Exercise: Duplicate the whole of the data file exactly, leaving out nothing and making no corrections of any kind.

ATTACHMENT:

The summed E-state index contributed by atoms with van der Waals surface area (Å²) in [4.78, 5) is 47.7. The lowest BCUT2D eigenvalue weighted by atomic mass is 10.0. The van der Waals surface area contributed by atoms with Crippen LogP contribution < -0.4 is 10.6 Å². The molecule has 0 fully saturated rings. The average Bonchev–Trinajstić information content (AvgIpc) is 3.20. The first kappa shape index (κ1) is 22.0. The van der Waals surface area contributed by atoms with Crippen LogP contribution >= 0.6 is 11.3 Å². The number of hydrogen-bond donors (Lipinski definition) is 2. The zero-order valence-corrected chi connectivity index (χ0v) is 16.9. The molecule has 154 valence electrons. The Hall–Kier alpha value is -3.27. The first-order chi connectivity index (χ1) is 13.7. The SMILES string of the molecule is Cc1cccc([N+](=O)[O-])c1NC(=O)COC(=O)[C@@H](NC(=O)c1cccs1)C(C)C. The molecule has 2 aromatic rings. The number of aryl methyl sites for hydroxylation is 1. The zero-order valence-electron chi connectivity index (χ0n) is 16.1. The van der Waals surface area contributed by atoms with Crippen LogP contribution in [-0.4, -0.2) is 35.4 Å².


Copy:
The summed E-state index contributed by atoms with van der Waals surface area (Å²) in [4.78, 5) is 47.7. The lowest BCUT2D eigenvalue weighted by atomic mass is 10.0. The van der Waals surface area contributed by atoms with Crippen LogP contribution < -0.4 is 10.6 Å². The molecule has 0 fully saturated rings. The average Bonchev–Trinajstić information content (AvgIpc) is 3.20. The first kappa shape index (κ1) is 22.0. The van der Waals surface area contributed by atoms with Crippen LogP contribution >= 0.6 is 11.3 Å². The number of hydrogen-bond donors (Lipinski definition) is 2. The zero-order valence-corrected chi connectivity index (χ0v) is 16.9. The molecule has 154 valence electrons. The Hall–Kier alpha value is -3.27. The first-order chi connectivity index (χ1) is 13.7. The SMILES string of the molecule is Cc1cccc([N+](=O)[O-])c1NC(=O)COC(=O)[C@@H](NC(=O)c1cccs1)C(C)C. The molecule has 2 aromatic rings. The number of aryl methyl sites for hydroxylation is 1. The zero-order valence-electron chi connectivity index (χ0n) is 16.1. The van der Waals surface area contributed by atoms with Crippen LogP contribution in [-0.4, -0.2) is 35.4 Å².